Monday, July 16, 2012

Celebration In Ceylon

Ceylon Covered Bridge as seen in 2010, notice the supports underneath.

When I saw the Ceylon Bridge in late 2010, I realized that the span would need to be rehabilitated in the near future to ensure it's existence for another century and beyond. At first glance the bridge didn't look that bad, but a closer look underneath revealed a different story. Cribbing and other supports had been installed to support a sagging lower chord and floor system. I would learn shortly after that plans were already in the works to restore the bridge, and just over a year later that work would begin. So when I made a return visit Saturday to see a community celebrate the restoration of it's iconic piece of history, I saw a bridge ready to survive for generations to come.

Originally referred to as the Baker Bridge and constructed in 1879, it replaced another smaller pony type span that was built in 1860. The earlier structure was likely not sturdy enough to withstand the floods on the Wabash. Yes, the Ceylon Covered Bridge has the distinction of being the last covered bridge standing to have spanned the iconic state river of Indiana. I say that in past tense only because many years back the river decided to change course and left the bridge spanning an often dry depression. The new bridge sits a few hundred feet to the East and the old one sits in a roadside park. Only when the Wabash floods does this back-channel see a significant amount of water. In this years drought it sits over a mere puddle or two at best. A future endeavor might include finding a way to introduce water under the bridge on a year-round basis.

Despite it's High-and-dry status, It is still a wonderful sight to see the lone survivor of the Wabash standing proud!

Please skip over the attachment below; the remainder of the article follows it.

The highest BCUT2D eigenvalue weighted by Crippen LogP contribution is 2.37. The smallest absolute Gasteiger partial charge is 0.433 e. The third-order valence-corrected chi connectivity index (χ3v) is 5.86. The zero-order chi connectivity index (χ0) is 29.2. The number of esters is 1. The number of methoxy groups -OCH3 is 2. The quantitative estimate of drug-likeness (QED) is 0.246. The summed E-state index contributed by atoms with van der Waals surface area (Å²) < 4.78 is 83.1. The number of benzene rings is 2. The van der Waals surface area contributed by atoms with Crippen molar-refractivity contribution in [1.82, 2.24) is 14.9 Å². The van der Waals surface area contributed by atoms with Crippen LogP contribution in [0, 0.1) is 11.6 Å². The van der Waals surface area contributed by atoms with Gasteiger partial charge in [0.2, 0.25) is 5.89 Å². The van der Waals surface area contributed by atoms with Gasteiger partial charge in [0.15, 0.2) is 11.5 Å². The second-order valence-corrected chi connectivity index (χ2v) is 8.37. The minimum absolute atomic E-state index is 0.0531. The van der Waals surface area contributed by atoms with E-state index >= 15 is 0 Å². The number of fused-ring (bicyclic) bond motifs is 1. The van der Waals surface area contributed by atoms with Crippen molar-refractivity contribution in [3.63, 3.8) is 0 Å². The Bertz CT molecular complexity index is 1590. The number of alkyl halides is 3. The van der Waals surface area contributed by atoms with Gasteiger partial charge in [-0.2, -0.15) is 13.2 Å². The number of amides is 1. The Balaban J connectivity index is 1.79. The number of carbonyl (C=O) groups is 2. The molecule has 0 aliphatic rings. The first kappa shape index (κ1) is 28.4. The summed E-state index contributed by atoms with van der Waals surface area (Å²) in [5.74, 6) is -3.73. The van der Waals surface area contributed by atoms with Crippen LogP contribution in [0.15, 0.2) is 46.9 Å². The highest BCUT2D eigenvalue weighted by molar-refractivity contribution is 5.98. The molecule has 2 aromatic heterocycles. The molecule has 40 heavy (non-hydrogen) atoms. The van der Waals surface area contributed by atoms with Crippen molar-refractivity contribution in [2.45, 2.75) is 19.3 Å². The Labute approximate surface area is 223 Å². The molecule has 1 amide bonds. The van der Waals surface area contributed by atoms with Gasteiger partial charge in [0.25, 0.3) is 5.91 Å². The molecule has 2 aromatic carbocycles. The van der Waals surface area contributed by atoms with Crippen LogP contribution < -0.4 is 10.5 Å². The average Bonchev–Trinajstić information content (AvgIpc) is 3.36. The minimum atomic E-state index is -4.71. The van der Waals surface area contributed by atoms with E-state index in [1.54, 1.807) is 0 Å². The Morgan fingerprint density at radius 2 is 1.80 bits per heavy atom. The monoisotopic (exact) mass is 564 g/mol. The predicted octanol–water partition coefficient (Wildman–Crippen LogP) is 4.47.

1. Tony -

    Any shots of the workmanship, or maybe the Bottom Chord Scarfs you'd care to share?

    -- Will

  2. Sorry Will... There was a dinner on the bridge and I wasn't able to get any interior shots. I do know that they replaced the entire lower chords, but from my quick look underneath it appears to be in-kind.

  3. Thanks for the information on the Ceylon bridge. I have an old photo from 1974, with my Mom, Dad, and a Gr. Uncle standing in front of this bridge. I searched on google earth for it and the bridge was gone and looked demolished, and that was kind of what I was expecting. That photo was 40 years ago. Then I find out the image the satellite had was taken while they were restoring the bridge. haha! Now the photo I have has a sign above the entrance and it reads "On The Banks Of The Wabash 1862" I was wondering why does the sign on it now reads 1860?

    1. Sorry I'm just now seeing your comment James! There has been an ongoing battle over the construction date of this landmark. Dr. James Cooper, who is a renowned historian in Indiana did extensive research into this bridge, which is historically known as the Baker Bridge, and found that it was actually built in 1879. I feel confident with his findings!